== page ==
While the human tragedy witnessed in the Rumanian Parliament on that pre-Christmas day is quite symptomatic of the Balkan country’s pervasive misery and crushed hopes for a better life, it could have easily taken place in any other of the crisis nations of the ex-Communist world who are equally suffering from high unemployment, massive poverty, declining wages, and severe cuts in public spending and living standards. At about the time of Mr. Sobaru’s desperate suicide attempt, many of the Czech Republic’s 20,000 hospital doctors were quitting their jobs en masse to protest the decision of Prime Minister Petr Necas’s cabinet to cut all public expenditures, including healthcare spending, by at least 10% in order to keep the country’s troubled finances afloat. These mass resignations were part of the “Thanks, We Are Leaving” campaign launched by disgruntled physicians across the country aimed at putting pressure on the Prague authorities to increase their low wages and provide better working conditions for all medical workers. Confronted with the worst healthcare crisis in the ex-Communist country’s history which was endangering the lives of many patients, the Czech government threatened to impose a state of emergency which would force doctors either to get back to work or face harsh legal and financial penalties.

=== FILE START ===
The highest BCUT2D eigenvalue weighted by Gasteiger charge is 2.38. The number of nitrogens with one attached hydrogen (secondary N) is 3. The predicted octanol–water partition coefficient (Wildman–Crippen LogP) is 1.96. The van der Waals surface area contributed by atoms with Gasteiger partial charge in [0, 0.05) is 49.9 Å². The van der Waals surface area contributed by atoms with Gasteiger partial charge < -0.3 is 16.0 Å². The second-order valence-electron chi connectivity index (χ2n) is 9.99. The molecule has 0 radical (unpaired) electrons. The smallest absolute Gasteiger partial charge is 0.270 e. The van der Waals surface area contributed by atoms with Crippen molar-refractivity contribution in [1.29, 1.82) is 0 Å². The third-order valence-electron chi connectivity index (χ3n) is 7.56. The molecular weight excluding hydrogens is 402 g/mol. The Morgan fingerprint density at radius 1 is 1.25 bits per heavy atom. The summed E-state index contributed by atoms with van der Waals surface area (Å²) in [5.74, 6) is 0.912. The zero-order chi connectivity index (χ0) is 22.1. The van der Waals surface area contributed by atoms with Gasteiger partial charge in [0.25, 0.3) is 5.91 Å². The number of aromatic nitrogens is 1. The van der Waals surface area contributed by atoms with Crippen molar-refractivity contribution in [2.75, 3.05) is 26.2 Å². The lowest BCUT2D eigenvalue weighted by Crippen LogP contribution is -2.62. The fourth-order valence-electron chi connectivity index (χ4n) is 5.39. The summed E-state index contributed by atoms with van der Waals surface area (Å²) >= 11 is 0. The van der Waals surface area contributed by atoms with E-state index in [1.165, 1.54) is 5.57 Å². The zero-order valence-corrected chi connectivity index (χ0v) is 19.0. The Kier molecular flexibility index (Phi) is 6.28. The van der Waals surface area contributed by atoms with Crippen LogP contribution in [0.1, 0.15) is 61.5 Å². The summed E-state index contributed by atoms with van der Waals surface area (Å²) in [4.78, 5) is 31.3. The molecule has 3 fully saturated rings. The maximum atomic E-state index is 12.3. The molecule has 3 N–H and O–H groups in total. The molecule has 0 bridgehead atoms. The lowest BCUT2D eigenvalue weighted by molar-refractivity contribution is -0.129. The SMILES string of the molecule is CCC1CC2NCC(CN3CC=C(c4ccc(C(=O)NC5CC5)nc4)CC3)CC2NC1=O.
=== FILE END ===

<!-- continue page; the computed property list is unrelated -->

One may also recall the largely unreported 2009 food riots in Latvia, the much lauded “Baltic miracle” darling of the mainstream Western media, where the deeply unpopular incumbent Prime Minister Valdis Dombrovskis was re-elected in 2010 despite having severely cut public expenditures and Latvians’ already meager living standards (the election campaign focused instead on the nasty clash between Latvian nationalists and the country’s sizeable and restive Russian-speaking minority). According to Professor Michael Hudson, Distinguished Research Professor of Economics at the University of Missouri, as sharp government cutbacks in social welfare, education, healthcare, public transportation, and other basic social-infrastructure spending threaten to undermine economic security, long-term development, and political stability across the ex-Soviet bloc countries, young people are emigrating in droves to better their lives rather than suffer in an economy without any employment opportunities. For example, more than 12% of the total population of Latvia (and a much larger percentage of its labor force) now works abroad.
When the “neo-liberal bubble” burst in 2008, Professor Hudson writes, Latvia’s conservative government borrowed heavily from the EU and IMF on punishing repayment terms that have imposed such harsh austerity policies that the Latvian economy shrank by 25% (neighboring Estonia and Lithuania have experienced an equally steep economic decline) and unemployment, currently running at 22%, is still rising. With well over a tenth of its population now working abroad, Latvia’s guest-workers send home whatever they can spare to help their destitute families survive. Latvian children (what few of them there are as the Baltic country’s marriage and birth rates are plunging) have been thus “left orphaned behind,” prompting social scientists to wonder how this small nation of 2.3 million people can survive demographically. These are the results of post-Communist austerity budgets that have cut ordinary people off at the knees while international creditors and local bankers are bailed out.